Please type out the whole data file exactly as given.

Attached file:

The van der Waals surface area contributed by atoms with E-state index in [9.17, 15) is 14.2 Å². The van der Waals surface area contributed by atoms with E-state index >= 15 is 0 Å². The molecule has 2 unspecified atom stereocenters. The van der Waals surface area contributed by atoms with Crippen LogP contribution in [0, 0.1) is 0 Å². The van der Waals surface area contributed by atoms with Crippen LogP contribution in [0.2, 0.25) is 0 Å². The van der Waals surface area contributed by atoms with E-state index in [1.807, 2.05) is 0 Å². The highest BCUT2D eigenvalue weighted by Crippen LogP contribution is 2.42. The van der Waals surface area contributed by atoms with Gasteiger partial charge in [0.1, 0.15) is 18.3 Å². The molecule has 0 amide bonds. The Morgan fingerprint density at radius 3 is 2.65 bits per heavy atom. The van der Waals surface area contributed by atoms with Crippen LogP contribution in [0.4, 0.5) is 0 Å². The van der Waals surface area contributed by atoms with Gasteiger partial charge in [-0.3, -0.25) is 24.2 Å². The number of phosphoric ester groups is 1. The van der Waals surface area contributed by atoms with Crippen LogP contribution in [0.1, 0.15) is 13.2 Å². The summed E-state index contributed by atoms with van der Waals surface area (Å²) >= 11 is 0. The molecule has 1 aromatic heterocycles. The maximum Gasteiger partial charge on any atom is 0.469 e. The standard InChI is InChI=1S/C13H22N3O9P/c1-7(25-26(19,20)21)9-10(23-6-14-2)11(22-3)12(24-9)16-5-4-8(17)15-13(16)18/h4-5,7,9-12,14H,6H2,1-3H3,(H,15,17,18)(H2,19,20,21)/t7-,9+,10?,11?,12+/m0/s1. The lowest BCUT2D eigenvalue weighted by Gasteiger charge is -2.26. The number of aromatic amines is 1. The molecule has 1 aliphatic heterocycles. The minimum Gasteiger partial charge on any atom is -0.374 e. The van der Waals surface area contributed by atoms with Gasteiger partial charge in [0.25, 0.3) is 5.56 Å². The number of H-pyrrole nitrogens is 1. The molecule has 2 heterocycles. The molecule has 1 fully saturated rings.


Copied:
The van der Waals surface area contributed by atoms with E-state index in [9.17, 15) is 14.2 Å². The van der Waals surface area contributed by atoms with E-state index >= 15 is 0 Å². The molecule has 2 unspecified atom stereocenters. The van der Waals surface area contributed by atoms with Crippen LogP contribution in [0, 0.1) is 0 Å². The van der Waals surface area contributed by atoms with Crippen LogP contribution in [0.2, 0.25) is 0 Å². The van der Waals surface area contributed by atoms with E-state index in [1.807, 2.05) is 0 Å². The highest BCUT2D eigenvalue weighted by Crippen LogP contribution is 2.42. The van der Waals surface area contributed by atoms with Gasteiger partial charge in [0.1, 0.15) is 18.3 Å². The molecule has 0 amide bonds. The Morgan fingerprint density at radius 3 is 2.65 bits per heavy atom. The van der Waals surface area contributed by atoms with Crippen LogP contribution in [0.4, 0.5) is 0 Å². The van der Waals surface area contributed by atoms with Gasteiger partial charge in [-0.3, -0.25) is 24.2 Å². The number of phosphoric ester groups is 1. The van der Waals surface area contributed by atoms with Crippen LogP contribution in [0.1, 0.15) is 13.2 Å². The summed E-state index contributed by atoms with van der Waals surface area (Å²) >= 11 is 0. The molecule has 1 aromatic heterocycles. The maximum Gasteiger partial charge on any atom is 0.469 e. The standard InChI is InChI=1S/C13H22N3O9P/c1-7(25-26(19,20)21)9-10(23-6-14-2)11(22-3)12(24-9)16-5-4-8(17)15-13(16)18/h4-5,7,9-12,14H,6H2,1-3H3,(H,15,17,18)(H2,19,20,21)/t7-,9+,10?,11?,12+/m0/s1. The lowest BCUT2D eigenvalue weighted by Gasteiger charge is -2.26. The number of aromatic amines is 1. The molecule has 1 aliphatic heterocycles. The minimum Gasteiger partial charge on any atom is -0.374 e. The van der Waals surface area contributed by atoms with Gasteiger partial charge in [0.25, 0.3) is 5.56 Å². The number of H-pyrrole nitrogens is 1. The molecule has 2 heterocycles. The molecule has 1 fully saturated rings.